There’s film of the game here which is well worth watching for the mud. It’s difficult to tell if any of this footage shows Austin in nets (I think it does but am still studying it!): 

https://www.britishpathe.com/video/manchester-city-defeat-united/query/manchester+city

Manchester City Season – 1994-95

Busy Close Season

Following the takeover by Francis Lee, Lee & the Managing Director Colin Barlow, another former player, uncovered some serious issues within the Club.  City’s financial arrangements seemed complex and there had been underinvestment for a number of years in many areas of the Club.  One of the biggest issues was the state of Maine Road itself.  The Kippax Stand had to be demolished and a new all-seater stand developed, but the existing plans were far from suitable.  Lee & Barlow spent considerable time creating new plans with an ultimate aim to redevelop the entire stadium into a 50,000 capacity venue.  The new Kippax Stand was the first stage of this plan and built at a rapid pace throughout the 1994-95 season.

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Manchester City Season – 1996-97

Previous Season

The Blues were relegated from the Premier League at the end of 1995-96.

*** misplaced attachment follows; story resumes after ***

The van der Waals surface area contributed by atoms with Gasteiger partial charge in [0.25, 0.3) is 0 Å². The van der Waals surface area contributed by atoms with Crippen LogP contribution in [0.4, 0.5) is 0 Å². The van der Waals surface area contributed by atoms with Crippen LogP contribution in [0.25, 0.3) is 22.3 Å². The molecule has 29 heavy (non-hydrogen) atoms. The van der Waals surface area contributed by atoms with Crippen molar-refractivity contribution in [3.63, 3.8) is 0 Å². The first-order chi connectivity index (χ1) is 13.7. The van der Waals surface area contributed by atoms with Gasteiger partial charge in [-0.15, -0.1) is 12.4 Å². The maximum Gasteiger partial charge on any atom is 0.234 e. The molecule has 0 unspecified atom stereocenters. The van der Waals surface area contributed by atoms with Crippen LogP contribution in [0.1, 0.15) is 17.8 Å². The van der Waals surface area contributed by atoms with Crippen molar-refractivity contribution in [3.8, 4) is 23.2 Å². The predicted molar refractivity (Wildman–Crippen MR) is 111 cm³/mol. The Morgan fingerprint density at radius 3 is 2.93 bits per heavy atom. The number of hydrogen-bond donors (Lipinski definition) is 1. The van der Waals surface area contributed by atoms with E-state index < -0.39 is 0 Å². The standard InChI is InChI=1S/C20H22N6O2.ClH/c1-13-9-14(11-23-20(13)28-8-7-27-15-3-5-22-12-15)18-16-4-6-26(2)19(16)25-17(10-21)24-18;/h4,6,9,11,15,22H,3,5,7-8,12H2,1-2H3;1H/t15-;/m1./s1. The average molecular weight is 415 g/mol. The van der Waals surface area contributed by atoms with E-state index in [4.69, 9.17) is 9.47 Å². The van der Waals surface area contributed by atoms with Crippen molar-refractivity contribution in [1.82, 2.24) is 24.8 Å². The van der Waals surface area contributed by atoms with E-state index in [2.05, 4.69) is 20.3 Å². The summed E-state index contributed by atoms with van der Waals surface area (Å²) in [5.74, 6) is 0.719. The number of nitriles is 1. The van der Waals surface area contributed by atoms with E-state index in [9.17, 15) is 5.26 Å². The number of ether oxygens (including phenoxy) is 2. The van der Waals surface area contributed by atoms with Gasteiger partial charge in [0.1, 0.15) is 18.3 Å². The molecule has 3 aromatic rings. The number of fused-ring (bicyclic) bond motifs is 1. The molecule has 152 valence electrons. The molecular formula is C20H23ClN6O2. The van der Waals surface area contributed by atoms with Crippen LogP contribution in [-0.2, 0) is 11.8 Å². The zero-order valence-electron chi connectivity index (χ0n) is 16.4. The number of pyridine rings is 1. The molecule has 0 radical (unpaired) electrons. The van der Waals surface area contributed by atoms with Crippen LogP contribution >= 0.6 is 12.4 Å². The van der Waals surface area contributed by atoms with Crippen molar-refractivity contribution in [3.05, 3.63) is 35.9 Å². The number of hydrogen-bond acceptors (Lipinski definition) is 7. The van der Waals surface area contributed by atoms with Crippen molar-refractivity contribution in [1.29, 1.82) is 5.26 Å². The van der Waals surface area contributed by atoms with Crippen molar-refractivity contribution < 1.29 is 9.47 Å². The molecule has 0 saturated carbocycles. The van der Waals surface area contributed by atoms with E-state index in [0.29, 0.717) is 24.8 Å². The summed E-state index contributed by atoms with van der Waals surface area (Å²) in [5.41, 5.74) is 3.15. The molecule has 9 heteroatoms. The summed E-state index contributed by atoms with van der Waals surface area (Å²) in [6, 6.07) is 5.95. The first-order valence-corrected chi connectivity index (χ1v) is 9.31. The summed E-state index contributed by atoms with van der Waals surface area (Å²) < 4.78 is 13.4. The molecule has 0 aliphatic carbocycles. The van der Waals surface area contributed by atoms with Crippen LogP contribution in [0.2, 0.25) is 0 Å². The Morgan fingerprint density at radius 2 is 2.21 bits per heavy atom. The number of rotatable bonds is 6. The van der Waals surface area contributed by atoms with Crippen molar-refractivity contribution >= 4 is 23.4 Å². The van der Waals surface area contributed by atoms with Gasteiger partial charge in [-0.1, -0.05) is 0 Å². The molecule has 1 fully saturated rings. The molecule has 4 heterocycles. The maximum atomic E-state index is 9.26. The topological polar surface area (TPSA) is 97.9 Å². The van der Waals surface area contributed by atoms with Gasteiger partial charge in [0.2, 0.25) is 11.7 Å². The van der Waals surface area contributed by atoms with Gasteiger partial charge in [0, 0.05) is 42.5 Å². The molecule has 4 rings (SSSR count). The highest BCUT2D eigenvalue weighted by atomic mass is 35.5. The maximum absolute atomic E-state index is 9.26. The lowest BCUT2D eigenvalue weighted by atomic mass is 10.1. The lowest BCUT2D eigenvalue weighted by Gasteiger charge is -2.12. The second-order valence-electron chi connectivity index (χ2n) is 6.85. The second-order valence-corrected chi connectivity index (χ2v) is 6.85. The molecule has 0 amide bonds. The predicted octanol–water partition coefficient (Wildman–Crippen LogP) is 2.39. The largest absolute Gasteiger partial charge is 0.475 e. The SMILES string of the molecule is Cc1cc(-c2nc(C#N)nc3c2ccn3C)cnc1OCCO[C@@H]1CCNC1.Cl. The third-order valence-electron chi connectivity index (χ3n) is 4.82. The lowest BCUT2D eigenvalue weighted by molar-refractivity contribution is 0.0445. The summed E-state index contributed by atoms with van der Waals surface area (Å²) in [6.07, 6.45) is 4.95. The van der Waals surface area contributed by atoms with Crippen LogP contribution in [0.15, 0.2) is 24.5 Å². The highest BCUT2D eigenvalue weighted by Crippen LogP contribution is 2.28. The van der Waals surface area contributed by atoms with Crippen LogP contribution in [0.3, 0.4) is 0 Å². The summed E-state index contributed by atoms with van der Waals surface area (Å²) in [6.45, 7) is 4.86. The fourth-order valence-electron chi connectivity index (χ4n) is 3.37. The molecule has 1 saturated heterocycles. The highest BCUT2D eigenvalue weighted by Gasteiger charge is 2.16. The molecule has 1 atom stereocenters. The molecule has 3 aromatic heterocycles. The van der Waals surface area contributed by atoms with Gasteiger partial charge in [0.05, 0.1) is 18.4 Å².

Manager

The season started with Alan Ball as manager, but ended with Frank Clark.   In between Steve Coppell had been appointed (7 October) but resigned (8 November) while Asa Hartford and Phil Neal both had long spells – or at least longer than Coppell’s permanent period – as caretaker managers.

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Maine Road Name

Where did the name Maine Road come from? For years I’ve been researching the site and what’s published here is the latest material I have on the ground. I’ve now found mention of ‘Maine Road’ in the 1890s. Subscribe to this site to find out more (it costs £20 a year – about £1.67 a month – or £3 a month if subscribing a month at a time. For that you get full access to everything posted on this site and all new posts until your subscription ends. You’ll also be supporting my writing and research – Thanks. It is appreciated).

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“Stanley’s Match” – England 8 Scotland 0 16th October 1943

“When I heard the team I said two prayers.  One of thanks to the Scots for leaving me out, and one on behalf of Adam Little who had taken my place.  I knew then we’d do well to get away with less than five goals against.”  So said Bill Shankly referring to the selection of the England team to face Scotland at Maine Road in October 1943.